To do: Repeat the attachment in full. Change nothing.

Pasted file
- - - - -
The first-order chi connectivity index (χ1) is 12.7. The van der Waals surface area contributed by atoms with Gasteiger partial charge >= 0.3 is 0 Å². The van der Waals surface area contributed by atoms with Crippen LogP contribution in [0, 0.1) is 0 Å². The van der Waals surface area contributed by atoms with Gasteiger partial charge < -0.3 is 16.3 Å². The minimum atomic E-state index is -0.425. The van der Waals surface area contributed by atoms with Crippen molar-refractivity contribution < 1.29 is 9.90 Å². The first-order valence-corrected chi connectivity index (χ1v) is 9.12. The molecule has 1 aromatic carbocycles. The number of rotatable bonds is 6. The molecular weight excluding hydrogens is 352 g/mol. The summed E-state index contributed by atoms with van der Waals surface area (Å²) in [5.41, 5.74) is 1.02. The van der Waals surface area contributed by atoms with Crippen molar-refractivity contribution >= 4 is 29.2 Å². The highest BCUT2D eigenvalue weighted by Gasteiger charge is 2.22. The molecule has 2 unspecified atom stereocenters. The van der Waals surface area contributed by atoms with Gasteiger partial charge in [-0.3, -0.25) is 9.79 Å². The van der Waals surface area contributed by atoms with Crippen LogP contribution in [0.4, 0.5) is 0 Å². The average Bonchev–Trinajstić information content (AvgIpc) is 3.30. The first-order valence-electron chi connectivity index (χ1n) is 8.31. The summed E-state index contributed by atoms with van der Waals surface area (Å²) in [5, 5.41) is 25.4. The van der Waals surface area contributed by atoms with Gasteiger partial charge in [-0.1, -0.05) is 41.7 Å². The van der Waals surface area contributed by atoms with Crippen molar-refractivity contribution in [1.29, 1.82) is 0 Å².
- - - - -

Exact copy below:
The first-order chi connectivity index (χ1) is 12.7. The van der Waals surface area contributed by atoms with Gasteiger partial charge >= 0.3 is 0 Å². The van der Waals surface area contributed by atoms with Crippen LogP contribution in [0, 0.1) is 0 Å². The van der Waals surface area contributed by atoms with Gasteiger partial charge < -0.3 is 16.3 Å². The minimum atomic E-state index is -0.425. The van der Waals surface area contributed by atoms with Crippen molar-refractivity contribution < 1.29 is 9.90 Å². The first-order valence-corrected chi connectivity index (χ1v) is 9.12. The molecule has 1 aromatic carbocycles. The number of rotatable bonds is 6. The molecular weight excluding hydrogens is 352 g/mol. The summed E-state index contributed by atoms with van der Waals surface area (Å²) in [5.41, 5.74) is 1.02. The van der Waals surface area contributed by atoms with Crippen molar-refractivity contribution >= 4 is 29.2 Å². The highest BCUT2D eigenvalue weighted by Gasteiger charge is 2.22. The molecule has 2 unspecified atom stereocenters. The van der Waals surface area contributed by atoms with Gasteiger partial charge in [-0.3, -0.25) is 9.79 Å². The van der Waals surface area contributed by atoms with Crippen LogP contribution in [0.4, 0.5) is 0 Å². The average Bonchev–Trinajstić information content (AvgIpc) is 3.30. The first-order valence-electron chi connectivity index (χ1n) is 8.31. The summed E-state index contributed by atoms with van der Waals surface area (Å²) in [5, 5.41) is 25.4. The van der Waals surface area contributed by atoms with Gasteiger partial charge in [-0.1, -0.05) is 41.7 Å². The van der Waals surface area contributed by atoms with Crippen molar-refractivity contribution in [1.29, 1.82) is 0 Å².